2015 ELECTIONS: Republicans strengthen hand in Southern races

Clockwise from upper left: Matt Bevin's Tea Party run for Kentucky governor defied the polls; Attorney General Jim Hood remains the only Democrat holding statewide office in Mississippi; outgoing Houston Mayor Anise Parker's push for a citywide anti-discrimination ordinance fell short; a Mississippi ballot initiative to force the state to fully fund public schools met the same fate. (Photos: Wikipedia, Twitter, Houston Mayor's Office, Mississippi NAACP.)

The Republican surge in state-level races in the South continues.

Last year, GOP lawmakers enjoyed a net gain of 65 seats in Southern state legislatures, with the Kentucky House emerging after Election Day as the only chamber in the South where Democrats held on to a majority.

This week, Kentucky was Exhibit A of the GOP's continuing dominance in state-level politics in the South, with Louisville businessman and Tea Party favorite Matt Bevin trouncing Democratic Attorney General Jack Conway — the front-runner in most polls — in a 53 to 44 percent landslide.

Bevin, who launched his campaign on Tea Party positions including promises to eliminate the state's widely used Kynect health insurance exchange, end Medicaid expansion and defund early childhood education, will become just the second Republican governor in Kentucky since 1971.

Sensing opportunity, the Republican Governors Association — which had largely abandoned the race in September and October — injected $2.5 million into ads on Bevin's behalf in the final two weeks. But spending by outside groups benefited Democrats overall, with the Democratic Governors Association and labor spending $9 million on Conway's behalf compared to about $5 million total for Bevin.

The governor's race wasn't the only setback for Kentucky Democrats. With turnout at 37 percent of registered voters, Republicans also won races for agricultural commissioner, auditor and treasurer. Democrat Andy Beshear, son of former Gov. Steve Beshear, narrowly won the race for attorney general, and incumbent Alison Lundergan Grimes, who ran for U.S. Senate last year, held on to her secretary of state seat. (State Senate and House races will be held in 2016.)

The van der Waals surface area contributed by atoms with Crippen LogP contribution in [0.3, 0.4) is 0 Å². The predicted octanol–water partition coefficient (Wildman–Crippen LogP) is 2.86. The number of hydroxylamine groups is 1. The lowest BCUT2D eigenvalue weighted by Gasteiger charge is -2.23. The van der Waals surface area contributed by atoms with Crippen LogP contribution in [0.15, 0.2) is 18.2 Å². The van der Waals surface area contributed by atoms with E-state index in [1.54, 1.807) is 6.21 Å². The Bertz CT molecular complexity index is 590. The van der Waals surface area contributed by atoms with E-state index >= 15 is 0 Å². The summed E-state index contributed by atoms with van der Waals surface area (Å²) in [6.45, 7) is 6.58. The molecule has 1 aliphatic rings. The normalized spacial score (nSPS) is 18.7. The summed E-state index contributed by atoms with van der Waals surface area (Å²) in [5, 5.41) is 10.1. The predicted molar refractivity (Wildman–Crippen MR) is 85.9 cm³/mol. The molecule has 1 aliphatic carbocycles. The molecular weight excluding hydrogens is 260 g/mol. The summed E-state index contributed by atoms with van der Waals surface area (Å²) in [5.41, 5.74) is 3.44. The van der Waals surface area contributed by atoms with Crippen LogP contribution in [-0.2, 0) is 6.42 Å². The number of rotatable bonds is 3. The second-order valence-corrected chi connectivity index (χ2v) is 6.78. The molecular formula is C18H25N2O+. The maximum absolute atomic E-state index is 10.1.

The GOP's resounding victory in Kentucky was the most surprising in an off-year election marked by Republican and conservative victories over much of the South:

VIRGINIA GENERAL ASSEMBLY: All 140 General Assembly seats were up for grabs, and Democrats aimed to win back the state Senate where Republicans enjoyed a narrow 21-19 majority. Despite a four-day, 24-event barnstorming effort by Gov. Terry McAuliffe (D), the GOP held on to their Senate margin and continued their dominance in the House. Money flowed into the races from a pro-gun control group backed by New York billionaire Michael Bloomberg, which spent $2.2 million, and substantial spending by Americans for Prosperity, the National Rifle Association and Republican State Leadership Committee.

MISSISSIPPI ELECTIONS: As expected, Gov. Phil Bryant (R) was re-elected in a landslide with two-thirds of the vote, along with six other Republicans who won state office. The GOP also gained at least four seats in the state House, where it already enjoyed a 67-55 majority coming into the elections. With 71 seats confirmed and another three still too close to call, Republicans are within striking distance of the 74 seats needed for a supermajority. In a rare bright spot for Democrats, incumbent Attorney General Jim Hood won a fourth term to remain the only Democrat holding statewide office in Mississippi.

MISSISSIPPI SCHOOLS INITIATIVE: In a blow for public school advocates, Mississippi voters defeated Initiative 42, a proposed change to the state constitution that would have given courts more leverage to challenge underfunding of education. Mississippi adopted a formula for funding public schools 18 years ago, but lawmakers have abided by the formula only twice; this year, the school budget falls $200 million short. The initiative, which would have given courts the ability to enforce the law, was opposed by 54 percent of voters, although supporters say the reason the initiative fell short was in part due to confusion created by a competing alternative proposal also put on the ballot.

HOUSTON ANTI-DISCRIMINATION ORDINANCE: An anti-discrimination ordinance in Houston, which had narrowly passed the city council in May and was then ordered to be put before a citywide vote after legal wrangling, was defeated by 61 percent to 29 percent. The measure included protections to prohibit discrimination in housing, employment, city contracting and business services for 15 classes, including race, age and sexual orientation. However, opponents singled out transgender residents, centering their campaign around the slogan "No Men in Women's Bathrooms."